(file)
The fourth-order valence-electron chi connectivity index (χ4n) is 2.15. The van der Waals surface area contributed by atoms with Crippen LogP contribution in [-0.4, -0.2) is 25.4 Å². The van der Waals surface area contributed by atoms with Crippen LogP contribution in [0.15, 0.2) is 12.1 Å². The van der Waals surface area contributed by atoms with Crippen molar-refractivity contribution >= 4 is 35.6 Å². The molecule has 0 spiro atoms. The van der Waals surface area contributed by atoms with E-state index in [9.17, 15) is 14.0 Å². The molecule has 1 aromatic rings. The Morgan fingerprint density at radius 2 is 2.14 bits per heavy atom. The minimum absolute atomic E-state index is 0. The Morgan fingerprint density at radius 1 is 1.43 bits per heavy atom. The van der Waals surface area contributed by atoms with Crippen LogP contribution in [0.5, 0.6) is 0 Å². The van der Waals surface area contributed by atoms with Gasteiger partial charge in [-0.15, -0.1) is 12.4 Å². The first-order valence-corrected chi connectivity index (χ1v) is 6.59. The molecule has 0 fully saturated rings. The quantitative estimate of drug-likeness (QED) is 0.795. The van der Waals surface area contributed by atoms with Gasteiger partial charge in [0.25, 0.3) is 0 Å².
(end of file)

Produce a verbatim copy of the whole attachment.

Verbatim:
The fourth-order valence-electron chi connectivity index (χ4n) is 2.15. The van der Waals surface area contributed by atoms with Crippen LogP contribution in [-0.4, -0.2) is 25.4 Å². The van der Waals surface area contributed by atoms with Crippen LogP contribution in [0.15, 0.2) is 12.1 Å². The van der Waals surface area contributed by atoms with Crippen molar-refractivity contribution >= 4 is 35.6 Å². The molecule has 0 spiro atoms. The van der Waals surface area contributed by atoms with E-state index in [9.17, 15) is 14.0 Å². The molecule has 1 aromatic rings. The Morgan fingerprint density at radius 2 is 2.14 bits per heavy atom. The minimum absolute atomic E-state index is 0. The Morgan fingerprint density at radius 1 is 1.43 bits per heavy atom. The van der Waals surface area contributed by atoms with Crippen LogP contribution in [0.5, 0.6) is 0 Å². The van der Waals surface area contributed by atoms with Gasteiger partial charge in [-0.15, -0.1) is 12.4 Å². The first-order valence-corrected chi connectivity index (χ1v) is 6.59. The molecule has 0 fully saturated rings. The quantitative estimate of drug-likeness (QED) is 0.795. The van der Waals surface area contributed by atoms with Gasteiger partial charge in [0.25, 0.3) is 0 Å².